FROM THE EXPERTS
Former Chief Medical and
Scientific Officer and Executive
Vice President of the American
Cancer Society in Atlanta
Clinical Social Worker at Memorial
Sloan Kettering Cancer Center in
New York City
Director of Genetic Counseling,
Program in Cancer and Adult
Genetics at the University of
North Carolina at Chapel Hill
ABOUT THE EXPERTS
PHOTO COUR TES Y OF HADLE Y MAYA
PHOTO COURTESY OF JULIANNE O’DANIEL
A good friend has asked me to accompany
her to an appointment with her cancer
doctor. WHAT DO I NEED TO KNOW
BEFORE I GO?
HADLEY MAYA: Chances are that your
friend has asked you to come along primarily to serve as an extra set of ears and for
emotional support. However, you might also
play various practical roles, depending on the
nature of the appointment and the needs of
The first thing I’d recommend is to maintain
a curious outlook. That means taking time to
ask your friend questions. Clarify what kind
of appointment you’re attending so you have
a better idea of what to expect. If your friend
primarily wants you there to listen in, ask her
if it would be helpful for you to write things
down during the appointment. Perhaps she
would also like help preparing a list of questions for the doctor ahead of time. Plan to take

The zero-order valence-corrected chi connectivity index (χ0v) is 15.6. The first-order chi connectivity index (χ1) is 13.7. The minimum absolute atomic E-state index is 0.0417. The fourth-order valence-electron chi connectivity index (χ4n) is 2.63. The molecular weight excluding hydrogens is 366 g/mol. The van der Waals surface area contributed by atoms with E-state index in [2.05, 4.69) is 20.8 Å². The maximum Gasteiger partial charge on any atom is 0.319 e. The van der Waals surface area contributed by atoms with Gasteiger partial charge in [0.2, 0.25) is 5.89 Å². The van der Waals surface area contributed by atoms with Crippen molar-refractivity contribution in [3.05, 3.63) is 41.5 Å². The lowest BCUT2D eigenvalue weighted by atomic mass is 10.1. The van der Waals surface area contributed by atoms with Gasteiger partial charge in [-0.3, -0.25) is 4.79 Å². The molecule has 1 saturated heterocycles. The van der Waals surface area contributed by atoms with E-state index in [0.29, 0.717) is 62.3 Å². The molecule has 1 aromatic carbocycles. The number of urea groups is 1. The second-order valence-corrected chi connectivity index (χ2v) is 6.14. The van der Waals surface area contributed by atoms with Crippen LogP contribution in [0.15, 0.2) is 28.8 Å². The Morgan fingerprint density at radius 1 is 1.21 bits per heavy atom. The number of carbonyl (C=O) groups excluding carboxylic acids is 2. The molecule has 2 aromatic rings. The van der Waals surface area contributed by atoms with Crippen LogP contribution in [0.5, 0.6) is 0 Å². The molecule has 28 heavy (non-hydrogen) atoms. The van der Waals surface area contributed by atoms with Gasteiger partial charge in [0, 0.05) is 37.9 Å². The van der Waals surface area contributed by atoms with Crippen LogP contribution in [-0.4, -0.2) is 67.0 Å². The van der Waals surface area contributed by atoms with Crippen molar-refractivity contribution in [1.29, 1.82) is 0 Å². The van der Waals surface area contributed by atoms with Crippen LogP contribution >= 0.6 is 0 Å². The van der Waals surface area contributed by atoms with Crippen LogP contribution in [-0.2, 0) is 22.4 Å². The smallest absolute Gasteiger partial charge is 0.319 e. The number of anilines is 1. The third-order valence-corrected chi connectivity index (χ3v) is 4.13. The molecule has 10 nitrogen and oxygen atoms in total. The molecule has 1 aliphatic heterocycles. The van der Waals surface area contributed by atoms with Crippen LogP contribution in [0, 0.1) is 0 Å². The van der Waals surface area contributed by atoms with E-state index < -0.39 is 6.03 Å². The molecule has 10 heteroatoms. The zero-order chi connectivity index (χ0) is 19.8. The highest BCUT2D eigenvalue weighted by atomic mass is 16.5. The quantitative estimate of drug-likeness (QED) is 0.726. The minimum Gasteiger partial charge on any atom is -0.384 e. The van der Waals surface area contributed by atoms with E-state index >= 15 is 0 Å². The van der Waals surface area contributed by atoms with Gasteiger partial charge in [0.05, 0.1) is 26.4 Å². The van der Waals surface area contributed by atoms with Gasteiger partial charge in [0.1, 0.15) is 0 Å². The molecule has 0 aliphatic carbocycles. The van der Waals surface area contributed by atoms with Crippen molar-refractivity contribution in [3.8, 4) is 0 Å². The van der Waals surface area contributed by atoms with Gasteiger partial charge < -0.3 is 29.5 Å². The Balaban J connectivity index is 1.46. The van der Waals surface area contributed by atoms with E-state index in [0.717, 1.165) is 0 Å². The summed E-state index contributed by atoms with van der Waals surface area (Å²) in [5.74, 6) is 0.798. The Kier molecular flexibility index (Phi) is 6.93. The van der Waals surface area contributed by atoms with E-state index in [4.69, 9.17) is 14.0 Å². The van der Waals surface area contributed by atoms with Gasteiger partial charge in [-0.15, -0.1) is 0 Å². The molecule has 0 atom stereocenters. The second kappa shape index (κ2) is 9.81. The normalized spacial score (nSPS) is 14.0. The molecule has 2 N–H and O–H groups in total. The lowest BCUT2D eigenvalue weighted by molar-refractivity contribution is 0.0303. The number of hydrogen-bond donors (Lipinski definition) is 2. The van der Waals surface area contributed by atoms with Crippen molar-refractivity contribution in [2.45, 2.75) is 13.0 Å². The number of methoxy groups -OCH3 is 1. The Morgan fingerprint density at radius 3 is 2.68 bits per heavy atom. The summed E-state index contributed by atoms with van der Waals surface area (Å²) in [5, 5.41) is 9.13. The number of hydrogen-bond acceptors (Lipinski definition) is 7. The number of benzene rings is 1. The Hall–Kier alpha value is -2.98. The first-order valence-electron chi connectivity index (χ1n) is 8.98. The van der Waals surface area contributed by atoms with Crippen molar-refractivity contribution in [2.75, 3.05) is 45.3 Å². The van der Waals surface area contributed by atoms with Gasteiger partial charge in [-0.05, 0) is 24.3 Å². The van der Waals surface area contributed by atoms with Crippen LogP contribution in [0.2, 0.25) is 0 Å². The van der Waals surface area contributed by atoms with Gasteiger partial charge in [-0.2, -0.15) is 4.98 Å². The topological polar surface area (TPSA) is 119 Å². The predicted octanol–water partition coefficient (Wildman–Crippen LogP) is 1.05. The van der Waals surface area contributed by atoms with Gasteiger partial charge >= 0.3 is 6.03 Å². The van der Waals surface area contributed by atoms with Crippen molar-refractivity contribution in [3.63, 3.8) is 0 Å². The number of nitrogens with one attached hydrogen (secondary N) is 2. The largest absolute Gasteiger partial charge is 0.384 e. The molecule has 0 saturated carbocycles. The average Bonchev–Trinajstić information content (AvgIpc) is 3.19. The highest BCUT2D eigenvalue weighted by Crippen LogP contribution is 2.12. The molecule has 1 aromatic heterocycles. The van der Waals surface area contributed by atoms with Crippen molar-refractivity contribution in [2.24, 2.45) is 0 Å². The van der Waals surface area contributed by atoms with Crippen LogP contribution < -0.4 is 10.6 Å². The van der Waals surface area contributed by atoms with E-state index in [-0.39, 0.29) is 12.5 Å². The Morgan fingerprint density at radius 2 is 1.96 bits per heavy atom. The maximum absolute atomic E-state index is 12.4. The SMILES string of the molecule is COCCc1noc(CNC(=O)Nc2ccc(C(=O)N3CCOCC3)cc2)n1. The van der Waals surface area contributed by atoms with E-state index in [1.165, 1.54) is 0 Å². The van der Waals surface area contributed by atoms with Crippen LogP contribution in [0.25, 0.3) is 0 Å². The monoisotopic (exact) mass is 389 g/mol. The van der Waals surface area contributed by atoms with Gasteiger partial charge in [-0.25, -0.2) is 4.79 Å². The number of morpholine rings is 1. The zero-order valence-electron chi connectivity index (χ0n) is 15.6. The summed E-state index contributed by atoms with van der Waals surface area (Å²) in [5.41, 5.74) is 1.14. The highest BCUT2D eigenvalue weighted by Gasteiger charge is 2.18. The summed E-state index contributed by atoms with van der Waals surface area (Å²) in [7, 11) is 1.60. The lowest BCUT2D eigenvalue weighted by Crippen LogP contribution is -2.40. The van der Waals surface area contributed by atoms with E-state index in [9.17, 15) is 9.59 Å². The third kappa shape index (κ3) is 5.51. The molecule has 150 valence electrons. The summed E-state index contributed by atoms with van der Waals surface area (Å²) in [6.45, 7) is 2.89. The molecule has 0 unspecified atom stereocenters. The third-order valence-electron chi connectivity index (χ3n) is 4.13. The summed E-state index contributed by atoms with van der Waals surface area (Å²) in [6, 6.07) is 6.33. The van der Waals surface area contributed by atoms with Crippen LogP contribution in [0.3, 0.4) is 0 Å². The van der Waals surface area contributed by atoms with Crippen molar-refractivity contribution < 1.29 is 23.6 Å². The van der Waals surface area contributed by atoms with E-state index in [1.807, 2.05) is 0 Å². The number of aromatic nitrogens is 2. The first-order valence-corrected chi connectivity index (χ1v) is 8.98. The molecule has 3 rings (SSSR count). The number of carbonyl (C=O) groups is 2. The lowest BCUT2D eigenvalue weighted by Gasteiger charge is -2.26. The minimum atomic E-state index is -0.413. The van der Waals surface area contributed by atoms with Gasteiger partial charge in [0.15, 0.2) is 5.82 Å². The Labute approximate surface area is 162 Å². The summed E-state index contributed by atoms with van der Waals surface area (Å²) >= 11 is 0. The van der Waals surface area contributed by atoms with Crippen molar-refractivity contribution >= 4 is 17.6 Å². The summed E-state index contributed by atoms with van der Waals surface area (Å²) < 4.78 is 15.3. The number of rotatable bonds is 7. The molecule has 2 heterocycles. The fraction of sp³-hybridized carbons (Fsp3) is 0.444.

a notebook and pen or pencil along, especially
if the appointment will be information-heavy.
Rather than asking your friend open-ended
questions, it often helps to be more specific
about what you might be able to do for her.
However, remember to stay open to whatever
it is she might have to say about her experience and needs.
If her appointment will include chemother-
apy treatment, which can last a few hours, it’s
likely your friend wants you there as an emo-
tional support and a source of distraction. In
that case, ask your friend if there’s anything
she needs or wants you to bring along, such as
snacks, drinks, crossword puzzles, or perhaps
a download of her favorite TV show.
Most likely your friend won’t expect you to
be an expert about her particular cancer. Her
request for you to be there likely has more to
do with your presence. Give her space to talk,
but let her know you’re there whether she feels
like talking or not. Keep yourself open to your
friend’s cues, and be ready to adapt to whatever
it is she needs from you in that moment.
If you don’t have experience in a clinical
setting, keep in mind that you might see things
that you aren’t used to seeing. Depending on
your own history and feelings about illness and
cancer, it might be upsetting or scary for you.
Make sure you’ll have the support you need
before and after that visit.
SUPPOR TING A FRIEND //
Cancer.Net provides a list of ways you
can support a friend with cancer. cancer.net/coping-with-cancer/talking-with-family-and-friends/supporting-friend-who-has-cancer // UVA
Cancer Center offers advice on what to pack for a friend’s chemotherapy
appointment. yourcenter.uvacancercenter.com/bring-chemo-packing-support-cancer-patient // Memorial Sloan Kettering Cancer Center
has general tips on how to get the most out of an oncologist appointment.